Kathy Mallory is a troubled individual who happens to be a murder detective; she’s brilliant, beautiful, well groomed, and tragic all at the same time. Her idea of personal relations is unique – a combination of circumstances too complex to go in to here – but her lack of social graces has not left her short of friends and admiring colleagues. She is an enigma to whom some are drawn and from whom many are repelled. But if you buy into this character – as I do – you are rewarded with one of the finest literary detectives ever created, populating a series of novels full of concise writing, sharp dialog, and twists aplenty, both literary and plot.
This particular book is set in a New York theater where people die. Oh, and some strange, unseen character called the ghostwriter is rewriting the play, line by line. The first night’s audience is poor, the second bigger, and the third a sellout.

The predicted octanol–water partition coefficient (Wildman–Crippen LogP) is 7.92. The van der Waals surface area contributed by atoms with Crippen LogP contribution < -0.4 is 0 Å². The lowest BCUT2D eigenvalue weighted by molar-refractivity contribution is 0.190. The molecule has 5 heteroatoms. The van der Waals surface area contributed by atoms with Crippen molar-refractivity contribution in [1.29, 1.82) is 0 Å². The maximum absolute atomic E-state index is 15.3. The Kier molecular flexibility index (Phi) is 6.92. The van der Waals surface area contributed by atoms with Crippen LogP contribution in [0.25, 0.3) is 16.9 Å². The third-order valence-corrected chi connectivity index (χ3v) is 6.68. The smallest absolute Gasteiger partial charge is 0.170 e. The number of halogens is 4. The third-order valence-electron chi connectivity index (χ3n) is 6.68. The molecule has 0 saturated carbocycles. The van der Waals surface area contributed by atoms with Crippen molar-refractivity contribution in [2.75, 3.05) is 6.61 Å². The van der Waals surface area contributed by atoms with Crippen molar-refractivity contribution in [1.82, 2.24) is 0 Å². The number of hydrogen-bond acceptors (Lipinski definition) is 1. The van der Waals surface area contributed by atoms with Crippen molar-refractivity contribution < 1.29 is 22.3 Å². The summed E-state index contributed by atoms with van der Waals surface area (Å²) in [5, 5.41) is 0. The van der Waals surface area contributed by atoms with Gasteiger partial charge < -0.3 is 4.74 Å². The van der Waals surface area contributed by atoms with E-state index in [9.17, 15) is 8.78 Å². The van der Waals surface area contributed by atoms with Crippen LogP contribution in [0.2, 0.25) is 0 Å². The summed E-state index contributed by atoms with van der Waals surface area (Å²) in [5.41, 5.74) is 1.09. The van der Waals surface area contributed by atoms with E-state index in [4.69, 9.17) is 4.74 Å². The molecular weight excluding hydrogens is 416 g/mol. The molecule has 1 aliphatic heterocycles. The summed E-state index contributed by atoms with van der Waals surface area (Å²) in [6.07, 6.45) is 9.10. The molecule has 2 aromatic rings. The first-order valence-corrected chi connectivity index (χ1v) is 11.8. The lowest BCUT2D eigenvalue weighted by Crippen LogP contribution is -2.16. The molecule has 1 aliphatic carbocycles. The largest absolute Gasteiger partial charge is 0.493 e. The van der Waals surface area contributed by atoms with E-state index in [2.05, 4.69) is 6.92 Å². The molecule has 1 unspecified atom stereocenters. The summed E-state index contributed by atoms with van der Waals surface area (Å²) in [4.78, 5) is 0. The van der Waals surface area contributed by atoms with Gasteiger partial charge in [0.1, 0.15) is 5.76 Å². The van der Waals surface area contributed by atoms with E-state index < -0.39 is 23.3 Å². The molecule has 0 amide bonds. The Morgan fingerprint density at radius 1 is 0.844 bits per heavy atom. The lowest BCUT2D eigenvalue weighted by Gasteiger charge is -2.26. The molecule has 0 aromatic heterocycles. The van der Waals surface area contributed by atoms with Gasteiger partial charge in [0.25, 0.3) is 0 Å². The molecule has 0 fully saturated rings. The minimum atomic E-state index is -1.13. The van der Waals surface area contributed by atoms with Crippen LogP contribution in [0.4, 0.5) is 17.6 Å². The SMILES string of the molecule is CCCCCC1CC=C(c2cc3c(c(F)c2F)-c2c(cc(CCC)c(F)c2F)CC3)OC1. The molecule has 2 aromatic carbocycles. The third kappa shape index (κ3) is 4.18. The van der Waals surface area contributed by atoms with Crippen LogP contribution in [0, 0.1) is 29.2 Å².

The reviews called it ‘A Play to Die For’ after the woman was found dead in the front row. It didn’t seem so funny the next night, when another body was found – this time the playwright’s, with his throat slashed.
When the first violent death occurs, in comes Mallory, her partner Riker, and the crew. There’s a tangle with the CSI people, a squabble over jurisdiction elsewhere, and a long unsolved case that adds to the myriad plots threads.
Slowly and exquisitely the author reveals all. It’s not a pretty picture, and you may feel you have to suspend disbelief a touch too much to get there, but it’s finely constructed and hugely entertaining. At the core are Mallory and many other fine pieces of characterization. Sure, the plot is a work of grandeur. But the characters are even better. Even those with limited walk on parts are finely crafted, in the main.
Another super novel from Carol O’ Connell.